Wednesday, 19 October 2011

Mini book reviews: Snowdrops and Seeing Stars

Snowdrops (Atlantic Books), a novel by A D Miller, is an intriguing tale about the modern Moscow, with all the wonder of young love and high-class establishments and the snow and the sense of making it through - plus the corruption and the excess and the smut and property crime. I quite liked it as a tale of a naive man becoming corrupted, and in an odd way seeing that he does not care what a fool he's been, which is at least honest. Basically he meets and spends time in Moscow with a beautiful woman called Masha and a businessman in a cowboy hat, and he just goes with it. Not the best crime/love story I've read, but the descriptions of the snow are pretty fantastic, and give the whole thing a sense of mysterious symbolism. What can be lost or buried in the snow - is it, somehow, your own self?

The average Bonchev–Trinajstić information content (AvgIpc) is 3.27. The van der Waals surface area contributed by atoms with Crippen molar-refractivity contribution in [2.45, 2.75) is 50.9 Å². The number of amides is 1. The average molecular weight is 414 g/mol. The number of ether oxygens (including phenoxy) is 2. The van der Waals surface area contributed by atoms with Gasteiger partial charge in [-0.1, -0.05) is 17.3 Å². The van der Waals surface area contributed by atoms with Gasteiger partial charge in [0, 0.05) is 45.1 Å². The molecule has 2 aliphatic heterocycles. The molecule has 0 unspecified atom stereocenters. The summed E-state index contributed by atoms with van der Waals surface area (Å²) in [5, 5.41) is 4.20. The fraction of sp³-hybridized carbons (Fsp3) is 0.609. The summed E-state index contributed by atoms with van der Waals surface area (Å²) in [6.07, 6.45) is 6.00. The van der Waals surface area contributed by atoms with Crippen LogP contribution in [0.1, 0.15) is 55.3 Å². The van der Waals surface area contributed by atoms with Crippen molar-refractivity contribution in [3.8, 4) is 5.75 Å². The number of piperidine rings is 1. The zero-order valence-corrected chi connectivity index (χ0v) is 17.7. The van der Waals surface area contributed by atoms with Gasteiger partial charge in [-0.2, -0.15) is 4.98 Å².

Seeing Stars (Faber) is a fun trip: a collection of story-like poems from Simon Armitage covering the uncertainties or fanciful hopes of life. It's had me chuckling at the sperm whale who wants to stand up for its rights to an opinion in politics or the man who thinks he can pilot a plane because of the sheer romantic magic of the thing while the pilot is on strike. It's had me pausing to think about the life-forms that matter to a pharmacist who is knocked out by some customers. It's had me thinking about the way we live as contradictions to our own desires and how what we imagine or what we dream of lies under the surface. Definitely recommended to you to enjoy, read and re-read, and ponder on!

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